Simmer the pork for 2 to 3 hours. When the rind starts separating from the meat, the pork knuckle is done.

You may choose to crisp the skin (rind) by placing under the broiler for 20 minutes or so, but don’t cook it too long or the skin will be too tough to chew.

The Red Bike outside Australian Masterchef Kitchen, Series 3

One of my biggest questions in life has finally been answered. But is a long story- I don’t like to keep things short…

My favourite television program is Australian Masterchef. I must say- this program has changed my perception of the Australian people a lot.  As a proud South African, we do not like the Aussies. They are just too good in cricket (sometimes… 🙂  ) and their rugby- the decent kind the rest  of the world can understand, not that Aussie rules funny stuff- is also sometimes ( 🙂 I know…) good.  We all know they come from hand-picked ancestors, Her Majesty’s best…  And there is the story of Breaker Morant– quite a bad bastard in our history…

Agggh mate, -get to the point, I hear the Aussies scream in their weak pale beers…

In any case- Masterchef Australia changed all that negative perceptions. Well, nearly all- do I really HAVE to like Shane Warne?

But the Aussies showed me they have a certain style of doing things, which I really like.  The American cooking competitions are so aggressive  and their judges really like to break the weakest link in the kitchen. And the Brits can be quite boring sometimes in the kitchen and bedroom.  Sorry Nigella. Sorry Gordon. Sorry Jamie…  maybe there are a few exceptions.

As I said in a droning voice already, the Aussies have a certain style of doing Masterchef. Their judges, Adam, George and Matt really love their food and their art of cooking. In the television series, I find that they are quite decent blokes, who do not go about negatively with the competitors. They challenge and inspire. They drive the competitors to give their best.  For the competitors it is a steep learning curve, it looks like one of the best experiences of their lives to participate. THe food they produce is spectacular, and I as viewer learn a lot as well. I did not know that they have such world class Michelin starred restaurants. The outdoor activities shows the viewer  a country of awesome beauty.  I am beginning to like Aussies… (except in that funny yellow Sporting gear…)  Maybe that is why half of my nation emigrated to Australia… 🙂

I know, I know, it is getting long and boring… but it IS workers day in South Africa, I couldn’t sleep anymore and am a little bored, so now I thought to bore you as well, maybe we can go back to sleep…

Anyway, somehow we always suck on the rear teat in SOuth Africa. We only now get to see Series 3, which was broadcasted in 2011 in Australia, and even in Ireland. I peaked on the internet yesterday and now know who won… we are in the final 8 of the series…

Let’s FINALLY get to the point. In Masterchef Australia, Series 3, there is a beautiful Red Motorbike standing just outside the door. One of life’s biggest questions in my mind was: Whose bike is it? And what is it?

So this morning, I decided to find out. (in a Jeremy Clarkson voice. Listen, BBC guys with the thick glasses and moustaches and checkbooks, if ever you plan a Top Gear for motorbikes, and need a fattish middle-age Stig for the job- call me…)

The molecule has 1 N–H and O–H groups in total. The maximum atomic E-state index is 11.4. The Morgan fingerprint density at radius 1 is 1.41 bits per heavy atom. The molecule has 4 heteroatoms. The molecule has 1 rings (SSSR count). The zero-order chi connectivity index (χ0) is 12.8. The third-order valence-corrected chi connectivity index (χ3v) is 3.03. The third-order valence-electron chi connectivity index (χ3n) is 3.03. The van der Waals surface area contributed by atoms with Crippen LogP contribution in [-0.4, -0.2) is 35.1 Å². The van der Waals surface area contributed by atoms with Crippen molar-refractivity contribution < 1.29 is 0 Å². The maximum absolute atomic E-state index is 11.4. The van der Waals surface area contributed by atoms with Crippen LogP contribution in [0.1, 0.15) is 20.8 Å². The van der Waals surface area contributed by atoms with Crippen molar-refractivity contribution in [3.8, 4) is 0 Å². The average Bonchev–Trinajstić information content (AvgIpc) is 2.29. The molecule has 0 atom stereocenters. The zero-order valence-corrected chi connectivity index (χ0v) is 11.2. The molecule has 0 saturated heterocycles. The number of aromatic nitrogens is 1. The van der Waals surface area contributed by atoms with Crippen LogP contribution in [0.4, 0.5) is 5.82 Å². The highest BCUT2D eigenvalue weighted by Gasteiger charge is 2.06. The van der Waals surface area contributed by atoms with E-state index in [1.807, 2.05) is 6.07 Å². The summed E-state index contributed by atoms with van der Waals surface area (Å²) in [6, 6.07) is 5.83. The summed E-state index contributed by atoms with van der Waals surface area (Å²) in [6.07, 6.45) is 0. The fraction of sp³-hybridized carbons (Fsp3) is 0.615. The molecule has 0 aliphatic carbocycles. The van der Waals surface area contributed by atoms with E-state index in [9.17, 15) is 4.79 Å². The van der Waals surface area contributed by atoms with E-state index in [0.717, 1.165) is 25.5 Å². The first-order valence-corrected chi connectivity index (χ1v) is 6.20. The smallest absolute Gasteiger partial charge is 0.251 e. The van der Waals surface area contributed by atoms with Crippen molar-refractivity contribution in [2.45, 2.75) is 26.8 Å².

Whose bike is it? The television companies’ bike. Even the presenters are not allowed to ride it. Lawsuits etc- you never know when the handpicked ancestors’  genes kick in and it gets nicked…   Gary is the biker amongst the team, and owns his own Triumph. This is out of the mouth of Matt Preston himself.

The Bike? It is a Triumph Thruxton. I am a bad researcher, I can not find ONE photo of the real one standing outside the MCK on the Internet- can you help?

The Triumph Thruxton was named after a racing track of the 1960’s.

It is described by Triumph South Africa as:

Thruxton. The café racer. Reinvented.

Thruxton. Named after the race track where Triumph ruled the roost and inspired by the famous “Ton Up Boys” of the 60s. The Thruxton is Triumph’s sportiest classic, an authentic café racer delivering that unique Brit twin riding experience. Low rise bars, sporty riding position, aluminium-rimmed spoked wheels (18” front and 17” rear), megaphone style silencers and a modern 865cc parallel-twin engine. It stirs the heart for those around at the time and for those who seek the classic sporty retro cool….

Specifications for the Petrolheads: (2013 model)

Engine and Transmission
Type Air-cooled, DOHC, parallel-twin, 360º firing interval
Capacity 865cc
Bore/Stroke 90 x 68mm
Fuel System Multipoint sequential electronic fuel injection with SAI
Exhaust Stainless steel headers, twin chromed upswept silencers.
Final Drive X ring chain
Clutch Wet, multi-plate
Gearbox 5-speed
Oil Capacity 4.5 litres (1.2 US gals)
Chassis, Running Gear and Displays
Frame Tubular steel cradle
Swingarm Twin-sided, tubular steel
Wheel Front 36-spoke 18 x 2.5in, aluminium rim
Rear 40-spoke 17 x 3.5in, aluminium rim
Tyre Front 100/90 18
Rear 130/80 R17
Suspension Front KYB 41mm forks with adjustable preload, 120mm travel
Rear KYB chromed spring twin shocks with adjustable preload, 106mm rear wheel travel
Brakes Front Single 320mm floating disc, Nissin 2-piston floating caliper
Rear Single 255mm disc, Nissin 2-piston floating caliper
Instrument Display/Functions Analogue speedometer and tachometer with odometer and trip information
Dimensions and Capacities
Length 2150mm (84.6in)
Width (handlebars) 830mm (32.7in)
Height without mirrors 1095mm (43.1in)
Seat Height 820mm (32.3in)
Wheelbase 1490mm (58.6in)
Rake/Trail 27º/97mm
Fuel Tank Capacity 16 litres (4.2 US gals)
Wet Weight (ready to ride) 230 kg (506 lbs)
Performance (measured at crankshaft to 95/1/EC)
Maximum Power 69PS / 68 bhp / 51 kW @ 7400rpm
Maximum Torque 69Nm / 51 ft.lbs @ 5800rpm
Fuel Efficiency
Price
Recommended Retail Price R92 500

This means that this bike is almost the same specs as my BMW R 850 R, I don’t need to buy one.

But: It is a beautiful bike!  Now you know…